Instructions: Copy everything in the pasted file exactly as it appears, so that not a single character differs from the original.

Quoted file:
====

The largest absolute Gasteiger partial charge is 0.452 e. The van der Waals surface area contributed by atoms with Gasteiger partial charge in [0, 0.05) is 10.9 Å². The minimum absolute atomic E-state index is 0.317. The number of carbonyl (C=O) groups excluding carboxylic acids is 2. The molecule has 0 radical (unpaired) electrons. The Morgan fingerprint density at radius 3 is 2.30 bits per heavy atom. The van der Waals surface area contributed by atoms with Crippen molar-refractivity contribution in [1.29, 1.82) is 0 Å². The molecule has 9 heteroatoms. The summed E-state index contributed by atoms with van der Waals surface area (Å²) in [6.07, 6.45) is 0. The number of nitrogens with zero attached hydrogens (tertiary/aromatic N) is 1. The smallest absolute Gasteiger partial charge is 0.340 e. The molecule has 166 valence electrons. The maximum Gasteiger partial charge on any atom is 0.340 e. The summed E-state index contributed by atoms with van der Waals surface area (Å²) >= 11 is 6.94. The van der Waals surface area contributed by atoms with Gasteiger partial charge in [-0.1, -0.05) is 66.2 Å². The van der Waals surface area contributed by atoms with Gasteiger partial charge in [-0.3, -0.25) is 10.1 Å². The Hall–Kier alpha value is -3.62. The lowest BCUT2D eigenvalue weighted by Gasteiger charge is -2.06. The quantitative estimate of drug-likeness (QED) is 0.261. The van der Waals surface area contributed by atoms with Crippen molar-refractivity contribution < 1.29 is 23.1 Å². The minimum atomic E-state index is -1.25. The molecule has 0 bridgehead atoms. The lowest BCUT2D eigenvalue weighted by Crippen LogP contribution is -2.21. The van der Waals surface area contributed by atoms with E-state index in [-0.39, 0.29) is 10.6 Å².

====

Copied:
The largest absolute Gasteiger partial charge is 0.452 e. The van der Waals surface area contributed by atoms with Gasteiger partial charge in [0, 0.05) is 10.9 Å². The minimum absolute atomic E-state index is 0.317. The number of carbonyl (C=O) groups excluding carboxylic acids is 2. The molecule has 0 radical (unpaired) electrons. The Morgan fingerprint density at radius 3 is 2.30 bits per heavy atom. The van der Waals surface area contributed by atoms with Crippen molar-refractivity contribution in [1.29, 1.82) is 0 Å². The molecule has 9 heteroatoms. The summed E-state index contributed by atoms with van der Waals surface area (Å²) in [6.07, 6.45) is 0. The number of nitrogens with zero attached hydrogens (tertiary/aromatic N) is 1. The smallest absolute Gasteiger partial charge is 0.340 e. The molecule has 166 valence electrons. The maximum Gasteiger partial charge on any atom is 0.340 e. The summed E-state index contributed by atoms with van der Waals surface area (Å²) >= 11 is 6.94. The van der Waals surface area contributed by atoms with Gasteiger partial charge in [-0.1, -0.05) is 66.2 Å². The van der Waals surface area contributed by atoms with Gasteiger partial charge in [-0.3, -0.25) is 10.1 Å². The Hall–Kier alpha value is -3.62. The lowest BCUT2D eigenvalue weighted by Gasteiger charge is -2.06. The quantitative estimate of drug-likeness (QED) is 0.261. The van der Waals surface area contributed by atoms with Crippen molar-refractivity contribution < 1.29 is 23.1 Å². The minimum atomic E-state index is -1.25. The molecule has 0 bridgehead atoms. The lowest BCUT2D eigenvalue weighted by Crippen LogP contribution is -2.21. The van der Waals surface area contributed by atoms with E-state index in [-0.39, 0.29) is 10.6 Å².